June 25, 2007
Australia New Zealand Systems Conference 2007
“Systemic development: local solutions in a global environment”
2 – 5 December 2007,
Call for Reviewers
The quality of the ANZSYS experience is underpinned by the reviews provided to authors. Both conference attendees and others are invited to work with track chairs to review papers for that track (conference theme). Paper reviews should be of a developmental nature. Guidelines will be provided.
Those willing to offer their services as reviewers should email the Conference Chairs at email@example.com by 15th July. This is the date papers are due. The email should have “Offer to review papers in the … Track” in the subject line.
Call for Workshop Presenters
As in previous years, ANZSYS 2007 will provide workshops. Workshops will be related to conference themes, and will be either 90 minutes or 120 minutes in length.
Proposals for workshops should be emailed to the Conference Chairs at firstname.lastname@example.org by 31st August.
Each proposal should be structured and be one page in length. The email should have “Proposal for … Workshop” in the subject line.
Confirmation of acceptance will be provided by 30th September.
The following is extracted from the conference website: http://anzsys07.unitec.ac.nz
The themes for the ANZSYS'07 conference are:
A globally-connected virtual world
Applications of creativity to systemic problem-solving
Managing systemic development
Regional and environmental systems
Systems theory/systems thinking
And any other
The conference chairs welcome any paper on one or more of these themes. If you would like to confirm that your paper falls within these themes then please email the Conference Chairs at email@example.com
Papers of up to 4000 words all up (including title, abstract, conference theme, keywords, body, footnotes, references, diagrams, and bios) on one or more of the conference themes will be considered for the conference. In all other respects, papers need to conform to the format and order of material requirements for the Emergence: Complexity and Organization journal at: http://emergence.org/ECO_site/web-content/sub_info.html
All papers will be double blind refereed for inclusion in the refereed conference proceedings.
Sunday 15 July 2007 Papers due
Wednesday 15 August 2007 Reviewers feedback sent to Authors
Friday 31 August 2007 Final copy of accepted papers and lists of changes due
Wednesday 31 October 2007 Last day for early-bird registration
Sunday 2nd -Wed 5th Dec 2007 The conference
Email submissions to, and contact organisers at: firstname.lastname@example.org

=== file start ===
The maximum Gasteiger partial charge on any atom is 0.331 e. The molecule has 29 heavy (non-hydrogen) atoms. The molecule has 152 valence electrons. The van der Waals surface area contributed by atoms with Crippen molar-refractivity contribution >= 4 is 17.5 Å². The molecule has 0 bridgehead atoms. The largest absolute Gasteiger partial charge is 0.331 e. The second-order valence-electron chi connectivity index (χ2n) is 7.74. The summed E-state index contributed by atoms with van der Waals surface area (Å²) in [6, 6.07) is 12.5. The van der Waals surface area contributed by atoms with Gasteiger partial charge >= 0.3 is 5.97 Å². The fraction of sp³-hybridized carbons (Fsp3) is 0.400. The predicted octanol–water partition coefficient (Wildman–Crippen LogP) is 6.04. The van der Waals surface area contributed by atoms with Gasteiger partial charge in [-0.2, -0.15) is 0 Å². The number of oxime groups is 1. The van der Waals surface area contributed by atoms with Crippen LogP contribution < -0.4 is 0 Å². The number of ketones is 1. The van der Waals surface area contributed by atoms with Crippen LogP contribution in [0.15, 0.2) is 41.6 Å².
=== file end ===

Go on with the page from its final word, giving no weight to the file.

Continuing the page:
The conference is chaired by Kay Fielden (Unitec New Zealand) and Jim Sheffield (University of Auckland).
June 09, 2007
Individual Consumer Differences and Design Implications for Web-Based Decision Support
Barry G. Silverman, Gnana Bharathy, John
Pourdehnad, Dave Lowe, Davin Riley, Melanie C. Green (University of North
Carolina at Chapel Hill ) and Joyce Ann-Lindbloom Salisbury (General
Ackoff Center for the Advancement of Systems Approaches (ACASA), University of Pennsylvania,
Towne 251, Towne Bldg, Philadelphia, PA 19104-6315
email@example.com V:(215) 573-8368 F: (215) 898-5020
This paper summarizes a study as to whether individual differences are significant factors that should affect the design of consumer decision support over the web. Our study postulates two orthogonal dimensions – Need for Cognition and Purchase Preference (lifestyle vs. utilitarian). The Need for Cognition is a well-researched dimension with its own instrument for measuring it, while we had to develop and validate an instrument for measuring the Purchase Preference. Applying these instruments to two study groups totaling 175 users forced us to reject the null hypothesis that individual differences are unimportant (90% confidence), and accept that 3 groupings are distinct. The study concludes with design implications that might best support the decision support needs of each of the categories of consumers in terms of features such as linear vs. non-linear processes, more vs. less analytical information, and when to deploy stylized photos, videos, and product placements.
Keywords: consumer websites, decision support, individual differences
To read the rest of this article, please download the the pdf file: Individual Consumer Differences and Design Implications for Web-Based Decision Support